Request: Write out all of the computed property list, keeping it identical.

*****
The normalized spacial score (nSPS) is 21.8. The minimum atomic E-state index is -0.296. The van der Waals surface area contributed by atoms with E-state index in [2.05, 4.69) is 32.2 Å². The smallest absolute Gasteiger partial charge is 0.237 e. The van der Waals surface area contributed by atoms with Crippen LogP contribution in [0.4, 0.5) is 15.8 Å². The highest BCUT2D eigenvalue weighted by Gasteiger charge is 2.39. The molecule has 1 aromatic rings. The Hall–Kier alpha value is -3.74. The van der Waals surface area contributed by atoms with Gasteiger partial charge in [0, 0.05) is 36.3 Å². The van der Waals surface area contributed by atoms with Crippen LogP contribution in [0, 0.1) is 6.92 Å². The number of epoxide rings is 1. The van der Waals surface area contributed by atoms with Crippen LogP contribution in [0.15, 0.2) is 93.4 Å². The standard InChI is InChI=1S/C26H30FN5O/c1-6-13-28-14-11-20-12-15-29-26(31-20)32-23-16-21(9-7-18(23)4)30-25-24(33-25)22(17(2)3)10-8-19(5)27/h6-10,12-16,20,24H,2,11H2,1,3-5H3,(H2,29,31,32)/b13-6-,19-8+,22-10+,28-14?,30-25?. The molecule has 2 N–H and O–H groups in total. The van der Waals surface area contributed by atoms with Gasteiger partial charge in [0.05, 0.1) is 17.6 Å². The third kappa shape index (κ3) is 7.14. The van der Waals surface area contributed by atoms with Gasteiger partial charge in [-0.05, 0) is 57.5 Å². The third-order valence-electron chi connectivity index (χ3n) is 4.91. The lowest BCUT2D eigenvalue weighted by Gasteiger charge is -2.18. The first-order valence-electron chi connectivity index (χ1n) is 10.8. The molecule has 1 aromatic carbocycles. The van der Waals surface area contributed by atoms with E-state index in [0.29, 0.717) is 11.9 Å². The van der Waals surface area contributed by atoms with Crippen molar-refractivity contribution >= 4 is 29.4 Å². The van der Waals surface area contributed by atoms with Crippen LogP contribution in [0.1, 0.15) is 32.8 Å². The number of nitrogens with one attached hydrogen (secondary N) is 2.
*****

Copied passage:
The normalized spacial score (nSPS) is 21.8. The minimum atomic E-state index is -0.296. The van der Waals surface area contributed by atoms with E-state index in [2.05, 4.69) is 32.2 Å². The smallest absolute Gasteiger partial charge is 0.237 e. The van der Waals surface area contributed by atoms with Crippen LogP contribution in [0.4, 0.5) is 15.8 Å². The highest BCUT2D eigenvalue weighted by Gasteiger charge is 2.39. The molecule has 1 aromatic rings. The Hall–Kier alpha value is -3.74. The van der Waals surface area contributed by atoms with Gasteiger partial charge in [0, 0.05) is 36.3 Å². The van der Waals surface area contributed by atoms with Crippen LogP contribution in [0, 0.1) is 6.92 Å². The number of epoxide rings is 1. The van der Waals surface area contributed by atoms with Crippen LogP contribution in [0.15, 0.2) is 93.4 Å². The standard InChI is InChI=1S/C26H30FN5O/c1-6-13-28-14-11-20-12-15-29-26(31-20)32-23-16-21(9-7-18(23)4)30-25-24(33-25)22(17(2)3)10-8-19(5)27/h6-10,12-16,20,24H,2,11H2,1,3-5H3,(H2,29,31,32)/b13-6-,19-8+,22-10+,28-14?,30-25?. The molecule has 2 N–H and O–H groups in total. The van der Waals surface area contributed by atoms with Gasteiger partial charge in [0.05, 0.1) is 17.6 Å². The third kappa shape index (κ3) is 7.14. The van der Waals surface area contributed by atoms with Gasteiger partial charge in [-0.05, 0) is 57.5 Å². The third-order valence-electron chi connectivity index (χ3n) is 4.91. The lowest BCUT2D eigenvalue weighted by Gasteiger charge is -2.18. The first-order valence-electron chi connectivity index (χ1n) is 10.8. The molecule has 1 aromatic carbocycles. The van der Waals surface area contributed by atoms with E-state index in [0.29, 0.717) is 11.9 Å². The van der Waals surface area contributed by atoms with Crippen molar-refractivity contribution >= 4 is 29.4 Å². The van der Waals surface area contributed by atoms with Crippen LogP contribution in [0.1, 0.15) is 32.8 Å². The number of nitrogens with one attached hydrogen (secondary N) is 2.